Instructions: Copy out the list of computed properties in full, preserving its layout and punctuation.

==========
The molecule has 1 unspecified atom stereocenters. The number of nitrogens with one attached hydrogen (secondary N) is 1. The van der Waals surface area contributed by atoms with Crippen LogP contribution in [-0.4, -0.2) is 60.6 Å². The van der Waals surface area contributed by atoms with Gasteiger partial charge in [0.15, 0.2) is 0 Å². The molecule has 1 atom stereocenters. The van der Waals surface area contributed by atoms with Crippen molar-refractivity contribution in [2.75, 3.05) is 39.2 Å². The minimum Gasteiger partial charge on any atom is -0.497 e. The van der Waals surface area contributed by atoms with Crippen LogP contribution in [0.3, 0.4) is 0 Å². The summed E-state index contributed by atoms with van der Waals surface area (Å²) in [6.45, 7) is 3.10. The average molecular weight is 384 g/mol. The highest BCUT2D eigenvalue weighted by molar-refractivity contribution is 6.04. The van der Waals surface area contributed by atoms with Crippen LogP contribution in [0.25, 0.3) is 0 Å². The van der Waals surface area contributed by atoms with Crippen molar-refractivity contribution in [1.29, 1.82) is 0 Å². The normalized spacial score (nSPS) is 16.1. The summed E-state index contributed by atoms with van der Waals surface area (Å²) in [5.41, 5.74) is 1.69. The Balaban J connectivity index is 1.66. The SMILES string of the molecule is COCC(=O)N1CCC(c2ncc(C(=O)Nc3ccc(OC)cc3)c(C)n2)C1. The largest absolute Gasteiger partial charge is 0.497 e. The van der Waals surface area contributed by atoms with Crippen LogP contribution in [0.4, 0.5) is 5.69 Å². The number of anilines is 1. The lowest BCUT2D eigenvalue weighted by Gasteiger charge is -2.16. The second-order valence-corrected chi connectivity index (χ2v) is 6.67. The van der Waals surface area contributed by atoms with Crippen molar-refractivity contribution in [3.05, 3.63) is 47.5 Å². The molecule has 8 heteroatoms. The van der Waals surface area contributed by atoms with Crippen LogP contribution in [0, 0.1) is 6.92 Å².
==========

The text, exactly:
The molecule has 1 unspecified atom stereocenters. The number of nitrogens with one attached hydrogen (secondary N) is 1. The van der Waals surface area contributed by atoms with Crippen LogP contribution in [-0.4, -0.2) is 60.6 Å². The van der Waals surface area contributed by atoms with Gasteiger partial charge in [0.15, 0.2) is 0 Å². The molecule has 1 atom stereocenters. The van der Waals surface area contributed by atoms with Crippen molar-refractivity contribution in [2.75, 3.05) is 39.2 Å². The minimum Gasteiger partial charge on any atom is -0.497 e. The van der Waals surface area contributed by atoms with Crippen LogP contribution in [0.3, 0.4) is 0 Å². The summed E-state index contributed by atoms with van der Waals surface area (Å²) in [6.45, 7) is 3.10. The average molecular weight is 384 g/mol. The highest BCUT2D eigenvalue weighted by molar-refractivity contribution is 6.04. The van der Waals surface area contributed by atoms with Crippen LogP contribution in [0.25, 0.3) is 0 Å². The van der Waals surface area contributed by atoms with Crippen molar-refractivity contribution in [1.29, 1.82) is 0 Å². The normalized spacial score (nSPS) is 16.1. The summed E-state index contributed by atoms with van der Waals surface area (Å²) in [5.41, 5.74) is 1.69. The Balaban J connectivity index is 1.66. The SMILES string of the molecule is COCC(=O)N1CCC(c2ncc(C(=O)Nc3ccc(OC)cc3)c(C)n2)C1. The largest absolute Gasteiger partial charge is 0.497 e. The van der Waals surface area contributed by atoms with Crippen LogP contribution in [0.4, 0.5) is 5.69 Å². The number of anilines is 1. The lowest BCUT2D eigenvalue weighted by Gasteiger charge is -2.16. The second-order valence-corrected chi connectivity index (χ2v) is 6.67. The van der Waals surface area contributed by atoms with Crippen molar-refractivity contribution in [3.05, 3.63) is 47.5 Å². The molecule has 8 heteroatoms. The van der Waals surface area contributed by atoms with Crippen LogP contribution in [0, 0.1) is 6.92 Å².